The landing gear is dirty and greasy and, quite frankly, it gathers grime just standing still. But that is just fine; greasier is better in my book.
Grease alone is the number one defense against corrosion. Corrosion cannot be prevented, but the effects of it can be lessened and controlled if you are aggressive with your grease gun.
For example, Duncan Aviation landing gear technicians have recently worked several detailed inspections where they have found corrosion. A common corrosion point is the nose strut assembly, where they found moisture and corrosion beneath the steering sleeve assembly and around the journals of the nose gear main fitting.
The corrosion repair for this includes a proprietary coating (black in color) along with adding additional grooves to allow moisture to drain.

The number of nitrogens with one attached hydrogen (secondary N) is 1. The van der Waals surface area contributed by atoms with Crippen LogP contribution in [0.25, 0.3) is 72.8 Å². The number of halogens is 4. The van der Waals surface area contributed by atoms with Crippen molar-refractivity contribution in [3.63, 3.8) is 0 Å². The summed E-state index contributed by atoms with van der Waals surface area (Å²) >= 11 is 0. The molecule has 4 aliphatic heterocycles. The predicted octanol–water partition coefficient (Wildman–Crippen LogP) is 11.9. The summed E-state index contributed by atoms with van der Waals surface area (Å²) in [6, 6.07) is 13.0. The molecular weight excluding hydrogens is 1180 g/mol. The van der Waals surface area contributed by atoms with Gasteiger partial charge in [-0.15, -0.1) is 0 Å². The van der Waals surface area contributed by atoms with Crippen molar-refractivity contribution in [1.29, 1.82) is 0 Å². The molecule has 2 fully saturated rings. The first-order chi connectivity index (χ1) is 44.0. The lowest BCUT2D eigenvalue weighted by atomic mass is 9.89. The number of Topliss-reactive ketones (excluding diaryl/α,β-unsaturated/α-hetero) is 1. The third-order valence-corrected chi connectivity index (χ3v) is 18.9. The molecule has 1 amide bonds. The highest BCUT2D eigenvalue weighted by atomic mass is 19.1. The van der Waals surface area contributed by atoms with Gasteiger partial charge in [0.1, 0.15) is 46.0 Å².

To keep the corrosion from becoming too damaging, heavily grease this area until it begins to ooze out. This will force the electrolyte out and prevent it from retaining moisture.
During landing gear inspections and restorations, Duncan Aviation gear technicians expect to find some measure of corrosion. It doesn’t matter the make or model, corrosion is inevitable. But it doesn’t have to be detrimental.
Even if you operate in a corrosive environment, the amount of care and effort you put forth leading up to a large gear inspection is a predictor to the amount of corrosion found.
Taking the preventive steps now to control the electrolyte will lessen the likelihood of major structural damage in the future.
7 Reasons Why You Need An Aircraft Broker When Buying Or Selling A Private Jet
The FAA Updates 5G Guidance In Safety Alerts For Operators
Master Caution Box Troubleshooting: Two Recommended Procedures
Do I Need An Avionics Service Plan During Heavy Maintenance?
Optimizing Aircraft Battery Performance: The Impact Of Temperature On Storage